I live in the knowledge that almost undoubtedly I will develop arthritis. Both my parents have it, and my grandmother has it. Both my mother and my grandmother have nasty cases that started when they were relatively young, particularly my mother. She has the type of arthritis that makes her hands and feet swell and her bones disjoint and deform. It’s painful to watch, and even more painful to endure. Last year, after spending a while at home taking care of my Mum after a particularly brutal operation to correct the bone damage in her foot, I began to think of my body less and less for what it looked like and more and more for what it was capable of. My Mum loves to walk and loves to swim and does these things even though, sometimes, they have caused her tremendous pain. I began to consider how miraculous it was to be able to walk for miles without pain! How incredibly amazing to be able to touch your own toes! I began to think about the future of my body, not for what it looked like but what I would like to be able to do with it. I would like to still be able to dance and do yoga. I would like to be able to swim comfortably. I began to think that those things might be more important than whether or not I had put on weight over the years. I began to ask myself: Why have I bought into this lie that what matters more is what something looks like than what I can do with it?
Why have we, as a society, bought into this lie?
We, who are people who can swim across oceans, climb mountains, and free dive to the depths of the ocean. We, who can dance, and run, and play and walk on our hind legs. We, who are capable of producing other humans in our bodies and then growing and nurturing them.We, who are capable of incredible human sacrifice, astonishing love, powerful forgiveness. We, who can imagine new worlds, who can explore galaxies, theorise, philosophise, and make art! We are capable of much more than manipulating our bodies into appealing to one certain standard of beauty or success simply because we were told that’s how we should be valued.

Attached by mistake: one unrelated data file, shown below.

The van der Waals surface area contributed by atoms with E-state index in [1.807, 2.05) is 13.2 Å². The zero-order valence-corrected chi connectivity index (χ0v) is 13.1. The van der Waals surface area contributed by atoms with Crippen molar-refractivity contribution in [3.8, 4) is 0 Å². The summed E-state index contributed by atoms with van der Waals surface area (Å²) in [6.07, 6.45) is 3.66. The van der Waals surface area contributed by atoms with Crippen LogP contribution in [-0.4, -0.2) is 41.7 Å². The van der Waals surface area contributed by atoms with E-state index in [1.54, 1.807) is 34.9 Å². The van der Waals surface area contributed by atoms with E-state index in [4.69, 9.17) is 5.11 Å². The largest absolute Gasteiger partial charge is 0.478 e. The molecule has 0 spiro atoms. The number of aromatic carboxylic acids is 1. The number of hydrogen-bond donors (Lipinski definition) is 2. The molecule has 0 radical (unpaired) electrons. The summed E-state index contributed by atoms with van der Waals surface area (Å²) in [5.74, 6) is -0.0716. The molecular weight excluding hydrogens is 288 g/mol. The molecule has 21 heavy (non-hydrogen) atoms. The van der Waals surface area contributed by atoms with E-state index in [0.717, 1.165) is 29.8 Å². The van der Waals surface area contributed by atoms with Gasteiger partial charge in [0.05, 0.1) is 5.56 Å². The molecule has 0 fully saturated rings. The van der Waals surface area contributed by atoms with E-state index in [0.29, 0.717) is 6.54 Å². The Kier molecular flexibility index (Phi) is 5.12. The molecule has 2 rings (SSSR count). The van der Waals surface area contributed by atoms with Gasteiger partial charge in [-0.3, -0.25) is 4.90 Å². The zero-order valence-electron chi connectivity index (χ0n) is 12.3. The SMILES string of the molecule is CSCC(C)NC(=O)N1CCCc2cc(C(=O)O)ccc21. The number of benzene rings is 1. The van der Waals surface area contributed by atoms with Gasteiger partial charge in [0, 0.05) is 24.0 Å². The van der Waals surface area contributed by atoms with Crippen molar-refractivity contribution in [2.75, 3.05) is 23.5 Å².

I am a human being who loves to visit the ocean, write about the sea, and swim with the fishes. I am a human being who fought a battle with an eating disorder, wrote a play, earned 3 degrees, and most importantly, is alive and free to make my own decisions. Also, my legs wobble and my stomach is soft instead of hard. Why does my body have to be a certain shape to qualify me for an experience of the beach?
After all, nothing in my life qualifies me for the experiences ahead of me, least of all my body. The beauty of life and grace is that I get to experience them anyway. Every day that I do not have crippling arthritis is amazing. Every day that I am not so depressed I cannot get out of bed is amazing. Every day that I do not have a debilitating disease and I am living in this particular body is a lucky draw from the great cosmic masterpiece because, by some miracle, we are all here. We are alive and breathing and able to stand on the beach with sand between our toes and the ocean air against our faces.
We are the only ones who get to dictate if we are ready for that.
I think back to those hippos in fantasia dancing in tutus. I think about how they are the butt of a joke, a consistently cruel joke about size that plagues our society, and I think that perhaps the joke is on us. Because the hippo looks great in the tutu, and even if I thought it didn’t, what would it matter? It would keep dancing. Because by some miracle, it’s a hippo in a tutu and it can dance.